Overnight they increase that number to 43 people that they're now keeping an eye on in Seattle as well because they think that they had enough close contact with this person. So these numbers will continue to grow here in the United States but the - at least the testing is coming back very quickly.

BERMAN: I have to say one of the things that concerns a lot of people is that the Chinese government isn't exactly a bastion of transparency and if their public actions, the ones we've seen if they're doing this, maybe they're really concerned even more than we know.

How effective are the measures they taking, generally speaking in curbing an outbreak?

GUPTA: You're making an excellent point and I think it's an important nuance point. These containment, these lockdown policies are aggressive. There's no question. They're disruptive politically, socially.


You're - you're - we're seeing what's happening in terms of the chaos in Wuhan. When you talk to people about these types of containment facilities, the answer is they can be effective, they can have some effect. They're not going to stop the problem but they can lessen it.

But here's the thing, they're usually used as a measure of last resort not early resort and it is raising the question John, that I think you're raising. Is China jumping the gun a little bit and being very hyper aggressive or is there data that they have, that is making them more concerned because when the World Health Organization looks at this, they say obviously this is a concerning situation.

But they have not yet declared it an international emergency and yet, China's acting very aggressively so is there something else going on? We obviously don't know the answer to that right now but these containment policies can be effective but usually later in the game.

BERMAN: OK, Sanjay Gupta, thanks very much for talking about this. I expect we'll see a lot of you over the next days and weeks.

GUPTA: I'll be here. Thank you.

BERMAN: Alisyn.

CAMEROTA: All right John, partisan media helped start the impeachment and now it's controlling what people think and even what they get to see on the impeachment trial. So can we ever agree on a basic set of facts? Only one man knows. It's John Avlon. Here's his reality check. Hi John.

JOHN AVLON, CNN POLITICAL COMMENTATOR: Hey guys, look, the Trump presidency isn't the only thing on trial in the Senate. Our ability to reason together is on trial as well and that's the more serious test. Louisiana Senator John Kennedy raised a lot of eyebrows when he admitted that senators were hearing the prosecution's case for the first time and you might ask how is this possible.

The answer is a toxic combination of polarization and partisan media because we are self-segregating into separate political realities. Remember this woman from Justin Amash's Town hall before he left the GOP to become an independent?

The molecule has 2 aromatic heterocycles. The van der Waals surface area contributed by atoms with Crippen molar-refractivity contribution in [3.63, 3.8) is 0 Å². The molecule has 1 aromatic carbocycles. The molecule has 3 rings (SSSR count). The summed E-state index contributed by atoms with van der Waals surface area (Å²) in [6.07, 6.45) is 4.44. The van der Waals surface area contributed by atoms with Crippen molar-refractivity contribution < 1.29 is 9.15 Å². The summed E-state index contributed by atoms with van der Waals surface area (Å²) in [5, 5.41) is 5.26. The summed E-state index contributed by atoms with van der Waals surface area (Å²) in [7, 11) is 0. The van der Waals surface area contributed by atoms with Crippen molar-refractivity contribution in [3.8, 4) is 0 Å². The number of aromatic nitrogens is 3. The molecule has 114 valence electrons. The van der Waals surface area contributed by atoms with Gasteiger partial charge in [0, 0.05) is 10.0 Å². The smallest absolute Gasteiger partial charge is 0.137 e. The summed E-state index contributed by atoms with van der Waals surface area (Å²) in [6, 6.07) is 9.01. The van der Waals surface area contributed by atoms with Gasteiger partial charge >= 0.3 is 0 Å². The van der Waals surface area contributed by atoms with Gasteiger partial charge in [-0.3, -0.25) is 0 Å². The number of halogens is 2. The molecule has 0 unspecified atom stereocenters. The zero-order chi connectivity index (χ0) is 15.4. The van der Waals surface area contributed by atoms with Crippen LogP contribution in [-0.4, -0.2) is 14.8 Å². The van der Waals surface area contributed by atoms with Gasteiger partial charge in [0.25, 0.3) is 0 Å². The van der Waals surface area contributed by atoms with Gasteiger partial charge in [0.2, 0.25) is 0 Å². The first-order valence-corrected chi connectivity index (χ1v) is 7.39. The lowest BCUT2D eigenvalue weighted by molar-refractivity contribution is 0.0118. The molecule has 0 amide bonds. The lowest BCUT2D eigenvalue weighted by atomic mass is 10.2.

UNIDENTIFIED FEMALE: I was surprised anything negative in the Mueller report at all and I mainly listened to conservative news.


AVLON: Well, it turns out the senators can be just as trapped in partisan news bubbles as that woman in Michigan. It's no surprise perhaps that the President's legal team is loaded with folks who've made the more than 350 appearances on Fox news over the past year.

We see it as a feedback loop. President mentions Fox news on Twitter more than anything else according to Factbase. Meanwhile, a Fox coverage of the impeachment trials is often reduced to silent B-roll while conservatives opine over it and during prime time impeachment's been pre-empted as their opinion host pair at the party line with chyrons like Dems push hysterical talking points to trial and attack House Manager Adam Schiff as a corrupt lunatic, a congenital liar who would had "not a single friend in high school."

None of which of course comes even close to addressing the evidence. Now perhaps not coincidentally, the network's Senior Legal Analyst has largely been MIA from prime time possibly because he said Trump should be removed from office and the larger irony is that the President was impeached in large part because of hyper partisan echo chamber.

With conservative reporter John Solomon accused of working hand in glove with Rudy Giuliani and Lev Parnas, writing stories for the Hill about the Bidens in Ukraine as well as the CrowdStrike conspiracy theory, all to feed partisan narratives and justify partisan actions.

And now Solomon's articles for the Hill on Ukraine are notably not cited in the Trump legal brief. While the Hill's promised review of Solomon's articles, won't be completed until well after the impeachment is over.

Meanwhile, the Trump campaign is taking advantage of Facebook's fact free as A-OK rule, pushing noun salads like this, Democrats committed the crime, crooked Hillary, dirty cops. They try to fundraise off impeachment.

And if you wonder whether the weaponization of partisan media is really that sinister, we recently found out that Amazon founder and Washington Post owner Jeff Bezos had his phone hacked by Saudi crown Prince, MBS.

A man, the Trump administration refused to condemn after he ordered the murder of a Washington Post columnist and that information from that phone ended up being trying to use to blackmail Bezos by the Trump friendly 'National Enquirer.'